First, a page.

Monday, August 12, 2013

My Life with Paralysis

Why am I journeying into this world of blogs? There are many reasons but the two foremost are, one to create a site where people with disabilities can obtain information and feel a sense normality.  Secondly, to force me to write on a daily basis, because reading and writing have always been an important part of my survival throughout the years.

I am a 45-year old (46 in a week), Korean-American mom of 2 children, a daughter who is 14 and a son who is 12. I have been single for 2-½ years after a 20-year marriage.  I have been living with partial spinal paralysis since 1994, when I became one of the many causalities of a drunk driver who fell asleep at the wheel. The accident resulted in a fracture to my C5 and a burst fracture in the L1 region of the spine, when the car roof collapsed after being pushed off the freeway and rolling down the embankment. I am not an authority in spinal paralysis, nor do I hold any degrees or certifications, but I am writing based on my years of living with spinal paralysis.

Although my injury left me with many physical limitations, I am a much happier person now than before the accident. Call it what you want, divine intervention or whatever, but ever since waking up in a drugged haze at the hospital and finding out I could not move from the neck down, all the mental and emotional issues that made my life a never-ending roller coaster ride of emotional up, down and twists just faded away. The childhood pains no longer drove my life. The pain that drove me to seek psychologists to deal with my erratic emotions just disappeared. No, I did not see angels, bright lights or any other divine images. There was just awakening to voices in the pitch black as paramedics pried us out of our car to the voices of the emergence room staff as they try to get a tube down my throat. Finally to wake up in a drugged haze in my hospital bed listening to hissing and clicks of machines as I was rocked side-to-side in my hospital bed.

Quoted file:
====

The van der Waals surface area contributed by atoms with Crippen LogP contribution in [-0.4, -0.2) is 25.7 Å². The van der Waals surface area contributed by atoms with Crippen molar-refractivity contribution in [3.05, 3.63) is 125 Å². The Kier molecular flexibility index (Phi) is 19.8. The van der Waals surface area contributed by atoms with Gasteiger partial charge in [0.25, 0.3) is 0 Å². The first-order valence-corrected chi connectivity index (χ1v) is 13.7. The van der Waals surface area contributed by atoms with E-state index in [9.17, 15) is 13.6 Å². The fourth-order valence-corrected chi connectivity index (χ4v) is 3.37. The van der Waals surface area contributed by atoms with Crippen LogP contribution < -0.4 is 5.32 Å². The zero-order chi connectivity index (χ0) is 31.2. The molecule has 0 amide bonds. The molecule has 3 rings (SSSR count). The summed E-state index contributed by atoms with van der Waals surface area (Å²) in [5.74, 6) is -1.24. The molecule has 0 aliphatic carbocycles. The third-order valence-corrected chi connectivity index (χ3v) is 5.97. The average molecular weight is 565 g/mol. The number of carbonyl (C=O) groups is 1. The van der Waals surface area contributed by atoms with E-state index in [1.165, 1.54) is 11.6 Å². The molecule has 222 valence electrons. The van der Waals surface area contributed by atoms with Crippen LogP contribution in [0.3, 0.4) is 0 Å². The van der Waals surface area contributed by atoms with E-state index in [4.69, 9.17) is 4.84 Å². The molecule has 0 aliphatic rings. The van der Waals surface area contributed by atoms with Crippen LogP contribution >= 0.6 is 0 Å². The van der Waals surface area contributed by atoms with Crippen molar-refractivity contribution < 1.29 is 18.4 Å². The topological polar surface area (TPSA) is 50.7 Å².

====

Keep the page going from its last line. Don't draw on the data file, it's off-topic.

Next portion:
I never really went through the trauma of, “Oh my God, how am I going to live?” There was just too much things happening and being heavily medicated, the fact of being paralyzed from the neck down did not fully compute yet (not to say there was never any tears.) The first month I was in a daze of people coming in-and-out, of me being rolled from room-to-room and finally being transport to a rehab facility. During my stay at rehab, my spouse was there every day helping me all day. So, after my 4-month stay, I left rehab in a one-handed wheelchair. I had regained function to my right limbs and was able to stand and shift unto my wheelchair. I was also fitted with a KFO orthotics (leg brace that goes from above the knee to foot.) From that point, since I could not afford physical therapy, it was the gym for regular aerobic and strength training. Now, with eating right and regular exercise, I wear only an AFO (a brace that goes from below knee to foot) and I no longer have the wheelchair. I can lead a fairly normal life.

Well, this was just a brief story of where I am coming from. I hope that what I post and send out to this amazing place call the web, I can reach and maybe help, in any small way, to motivate another who is dealing with similar issues.

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